demand in these matters, and oppose whatever destroys that control.
In saying what I do may I again make perfectly clear that we on this side are prepared, as we have been all along, to vote for purposes of unemployment relief whatever moneys the ministry may decide to be necessary, so long as those amounts are named, their purposes specified and some substantial reason for what is proposed given to the house. So our objection to the second reading is in no way based on a desire not to do all that may be possible to cooperate with the government in a regular manner in providing what funds may be necessary for unemployment relief.
Our second objection to the measure, and it is one that has arisen since the resolution was originally introduced, comes out of the amendment made when the resolution was before the house in committee, the amendment giving to the government of the day power by order in council to legislate with respect to peace, order and good government. As has been stated over and over again, an authority as broad as that enables the government to legislate simply by act of the governor in council on almost anything at all upon which it may wish to legislate. When the British North America Act was passed, the power to legislate was placed not in the executive nor in the judiciary, but in parliament as represented1 by this House of Commons and the Senate and His Majesty's representative in this country, and we cannot for one minute countenance the transference of that power from parliament to the governor in council as is proposed to be done under this measure.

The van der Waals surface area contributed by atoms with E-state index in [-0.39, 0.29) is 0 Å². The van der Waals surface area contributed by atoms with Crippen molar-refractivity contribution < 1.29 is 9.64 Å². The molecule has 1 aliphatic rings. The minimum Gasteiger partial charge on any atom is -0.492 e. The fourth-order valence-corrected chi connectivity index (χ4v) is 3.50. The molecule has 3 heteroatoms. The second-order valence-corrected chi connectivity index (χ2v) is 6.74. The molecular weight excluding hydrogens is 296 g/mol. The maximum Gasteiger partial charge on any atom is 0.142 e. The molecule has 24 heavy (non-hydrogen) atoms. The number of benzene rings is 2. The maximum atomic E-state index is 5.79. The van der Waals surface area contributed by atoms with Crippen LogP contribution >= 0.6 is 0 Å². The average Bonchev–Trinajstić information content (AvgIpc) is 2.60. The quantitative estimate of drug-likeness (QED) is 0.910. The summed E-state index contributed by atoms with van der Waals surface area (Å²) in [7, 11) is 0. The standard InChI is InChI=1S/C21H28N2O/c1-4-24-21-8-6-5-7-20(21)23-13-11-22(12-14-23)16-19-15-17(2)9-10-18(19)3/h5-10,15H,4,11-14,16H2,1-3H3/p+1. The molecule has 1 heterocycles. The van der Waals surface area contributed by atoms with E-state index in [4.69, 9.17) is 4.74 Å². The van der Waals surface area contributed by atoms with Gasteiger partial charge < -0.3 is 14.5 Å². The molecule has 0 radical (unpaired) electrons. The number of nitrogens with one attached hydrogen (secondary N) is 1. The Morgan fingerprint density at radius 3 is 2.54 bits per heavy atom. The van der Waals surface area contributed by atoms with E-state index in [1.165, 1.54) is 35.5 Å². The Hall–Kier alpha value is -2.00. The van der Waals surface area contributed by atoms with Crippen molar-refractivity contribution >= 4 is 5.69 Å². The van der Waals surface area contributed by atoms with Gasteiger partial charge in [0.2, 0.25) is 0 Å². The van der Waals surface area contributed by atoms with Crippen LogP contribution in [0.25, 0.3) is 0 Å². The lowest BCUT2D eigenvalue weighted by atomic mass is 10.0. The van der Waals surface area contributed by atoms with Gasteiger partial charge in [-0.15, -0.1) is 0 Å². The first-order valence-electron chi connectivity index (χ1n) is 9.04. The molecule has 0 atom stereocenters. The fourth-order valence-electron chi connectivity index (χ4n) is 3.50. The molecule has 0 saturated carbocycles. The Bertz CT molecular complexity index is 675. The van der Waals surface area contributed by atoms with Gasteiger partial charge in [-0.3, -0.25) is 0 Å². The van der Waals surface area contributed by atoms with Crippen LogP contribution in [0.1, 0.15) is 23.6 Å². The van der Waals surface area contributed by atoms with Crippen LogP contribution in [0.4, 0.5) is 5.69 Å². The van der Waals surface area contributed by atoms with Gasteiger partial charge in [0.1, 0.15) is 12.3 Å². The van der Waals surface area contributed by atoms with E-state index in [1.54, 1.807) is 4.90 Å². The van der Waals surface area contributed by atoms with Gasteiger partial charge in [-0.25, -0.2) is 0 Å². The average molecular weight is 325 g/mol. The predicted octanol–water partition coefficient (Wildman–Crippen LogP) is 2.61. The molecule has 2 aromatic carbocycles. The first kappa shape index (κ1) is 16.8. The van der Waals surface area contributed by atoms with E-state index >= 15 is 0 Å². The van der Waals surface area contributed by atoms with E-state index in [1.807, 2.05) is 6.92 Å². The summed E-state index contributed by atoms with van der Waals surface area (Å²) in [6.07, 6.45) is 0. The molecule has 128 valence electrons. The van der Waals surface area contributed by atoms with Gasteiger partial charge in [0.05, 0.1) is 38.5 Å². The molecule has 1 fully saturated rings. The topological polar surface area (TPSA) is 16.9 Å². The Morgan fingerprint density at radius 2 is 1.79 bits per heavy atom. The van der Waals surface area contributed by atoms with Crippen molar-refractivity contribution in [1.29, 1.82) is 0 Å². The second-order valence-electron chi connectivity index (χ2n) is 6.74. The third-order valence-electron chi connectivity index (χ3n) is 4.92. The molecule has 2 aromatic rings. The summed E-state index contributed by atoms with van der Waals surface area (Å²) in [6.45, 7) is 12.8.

May I add that, in the light of the discussion that has taken place on the measure, there is a further reason why we should not countenance it. It has been stated from this side, and I think hon. members of the house as a whole believe, that the government has under the statutes as they exist to-day all the power that it needs to deal with any situation that may arise. The provisions in this bill itself are very broad. They give to the government all the power that is needed certainly to deal wuth any questions of unemployment; they give all the power that is necessary to deal with any emergency in the nature of a financial crisis or panic, or even an insurrection, and that being so we see no reason why the government should seek this further authority of the right to enact notwithstanding all existing legislation, whatever measures it pleases by order in council so long as that legislation may be designated
Relief Act, 1933-Division
as coming under the heading of peace, order and good government.
Objecting to the measure on both those scores, the blank cheque, on the one hand, and the blanket authority to legislate, on the other, we feel that this measure, as I have said, is the negation of government by parliament, and as such we are strongly opposed to the second reading of the bill.
Subtopic: CONTINUATION FOR ONE YEAR OF PROVISIONS OF RELIEF ACT, 1932